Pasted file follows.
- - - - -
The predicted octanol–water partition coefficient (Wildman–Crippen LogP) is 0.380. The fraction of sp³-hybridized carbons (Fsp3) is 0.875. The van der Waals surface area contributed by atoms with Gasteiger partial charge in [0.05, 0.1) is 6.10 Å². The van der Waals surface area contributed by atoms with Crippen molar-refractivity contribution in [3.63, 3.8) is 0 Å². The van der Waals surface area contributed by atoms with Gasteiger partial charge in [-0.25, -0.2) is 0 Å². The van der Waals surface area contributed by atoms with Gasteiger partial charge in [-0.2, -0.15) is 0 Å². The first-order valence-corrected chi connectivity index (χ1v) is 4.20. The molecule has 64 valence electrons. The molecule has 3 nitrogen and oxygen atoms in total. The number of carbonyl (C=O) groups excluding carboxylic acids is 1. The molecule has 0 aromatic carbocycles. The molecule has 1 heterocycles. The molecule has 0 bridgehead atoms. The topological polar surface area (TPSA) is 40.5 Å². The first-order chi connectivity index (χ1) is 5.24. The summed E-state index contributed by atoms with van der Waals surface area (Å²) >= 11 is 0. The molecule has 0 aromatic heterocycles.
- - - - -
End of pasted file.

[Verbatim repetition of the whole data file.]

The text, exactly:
The predicted octanol–water partition coefficient (Wildman–Crippen LogP) is 0.380. The fraction of sp³-hybridized carbons (Fsp3) is 0.875. The van der Waals surface area contributed by atoms with Gasteiger partial charge in [0.05, 0.1) is 6.10 Å². The van der Waals surface area contributed by atoms with Crippen molar-refractivity contribution in [3.63, 3.8) is 0 Å². The van der Waals surface area contributed by atoms with Gasteiger partial charge in [-0.25, -0.2) is 0 Å². The van der Waals surface area contributed by atoms with Gasteiger partial charge in [-0.2, -0.15) is 0 Å². The first-order valence-corrected chi connectivity index (χ1v) is 4.20. The molecule has 64 valence electrons. The molecule has 3 nitrogen and oxygen atoms in total. The number of carbonyl (C=O) groups excluding carboxylic acids is 1. The molecule has 0 aromatic carbocycles. The molecule has 1 heterocycles. The molecule has 0 bridgehead atoms. The topological polar surface area (TPSA) is 40.5 Å². The first-order chi connectivity index (χ1) is 5.24. The summed E-state index contributed by atoms with van der Waals surface area (Å²) >= 11 is 0. The molecule has 0 aromatic heterocycles.